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The Communicative Power of Product Packaging: Creating Brand Identity via Lived and Mediated Experience
Robert L. Underwood
Journal of Marketing Theory and Practice
Vol. 11, No. 1 (Winter, 2003), pp. 62-76
Published by: Taylor & Francis, Ltd.
Stable URL: http://www.jstor.org/stable/40470084
Page Count: 15
You can always find the topics here!Topics: Packaging, Brands, Marketing, Symbolism, Consumer research, Vehicles, Nostalgia, Brand image, Graphic design, Bottles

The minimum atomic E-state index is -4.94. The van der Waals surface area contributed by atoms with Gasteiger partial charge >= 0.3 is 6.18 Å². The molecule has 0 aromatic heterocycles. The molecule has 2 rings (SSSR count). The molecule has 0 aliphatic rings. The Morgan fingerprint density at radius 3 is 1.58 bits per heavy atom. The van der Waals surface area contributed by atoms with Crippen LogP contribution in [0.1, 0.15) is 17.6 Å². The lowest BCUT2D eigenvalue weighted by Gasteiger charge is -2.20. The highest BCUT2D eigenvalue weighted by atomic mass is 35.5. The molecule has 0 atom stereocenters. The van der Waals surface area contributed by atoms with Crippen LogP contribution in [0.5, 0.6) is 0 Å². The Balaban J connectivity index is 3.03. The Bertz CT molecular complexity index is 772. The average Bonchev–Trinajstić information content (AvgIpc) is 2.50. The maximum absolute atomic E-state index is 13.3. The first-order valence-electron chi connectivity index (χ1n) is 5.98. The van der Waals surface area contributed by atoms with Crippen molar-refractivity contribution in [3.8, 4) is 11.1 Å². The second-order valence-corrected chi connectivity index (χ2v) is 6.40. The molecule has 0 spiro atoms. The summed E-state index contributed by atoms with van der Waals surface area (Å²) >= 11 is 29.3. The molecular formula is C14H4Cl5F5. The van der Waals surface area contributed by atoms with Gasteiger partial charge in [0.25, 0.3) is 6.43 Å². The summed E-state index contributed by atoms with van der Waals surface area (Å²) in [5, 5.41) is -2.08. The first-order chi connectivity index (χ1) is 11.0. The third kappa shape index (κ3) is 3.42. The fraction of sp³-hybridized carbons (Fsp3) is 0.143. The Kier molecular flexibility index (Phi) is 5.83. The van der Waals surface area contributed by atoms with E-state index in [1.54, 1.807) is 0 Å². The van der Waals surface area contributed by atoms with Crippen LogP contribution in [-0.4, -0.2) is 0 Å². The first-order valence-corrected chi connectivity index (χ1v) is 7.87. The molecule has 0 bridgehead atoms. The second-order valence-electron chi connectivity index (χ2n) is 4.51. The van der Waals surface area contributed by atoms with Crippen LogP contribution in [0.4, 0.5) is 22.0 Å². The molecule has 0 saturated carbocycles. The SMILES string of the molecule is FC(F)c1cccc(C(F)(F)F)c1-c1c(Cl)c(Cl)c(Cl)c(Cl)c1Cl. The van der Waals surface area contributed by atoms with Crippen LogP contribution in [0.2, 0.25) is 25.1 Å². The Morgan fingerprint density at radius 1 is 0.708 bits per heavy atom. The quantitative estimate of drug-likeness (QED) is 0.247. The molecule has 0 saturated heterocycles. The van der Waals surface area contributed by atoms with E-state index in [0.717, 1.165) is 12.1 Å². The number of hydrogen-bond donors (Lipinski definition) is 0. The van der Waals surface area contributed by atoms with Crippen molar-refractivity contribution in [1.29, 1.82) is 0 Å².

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Building on existing frameworks (customer-based brand equity, consumer-brand relationships, product symbolism/self concept), this paper forwards packaging as a product-related attribute critical to the creation and communication of brand identity. Packaging is posited to influence brand and self-identity via a dual resource base (mediated and lived experience); a conceptual positioning variant from the traditional single symbolic resource base (mediated experience) provided by advertising. This conceptual distinction is examined and data from an exploratory qualitative study are provided to illustrate the powerful role of packaging in communicating brand meaning and strengthening the consumer-brand relationship, especially for low involvement consumer nondurable products.
Journal of Marketing Theory and Practice © 2003 Taylor & Francis, Ltd.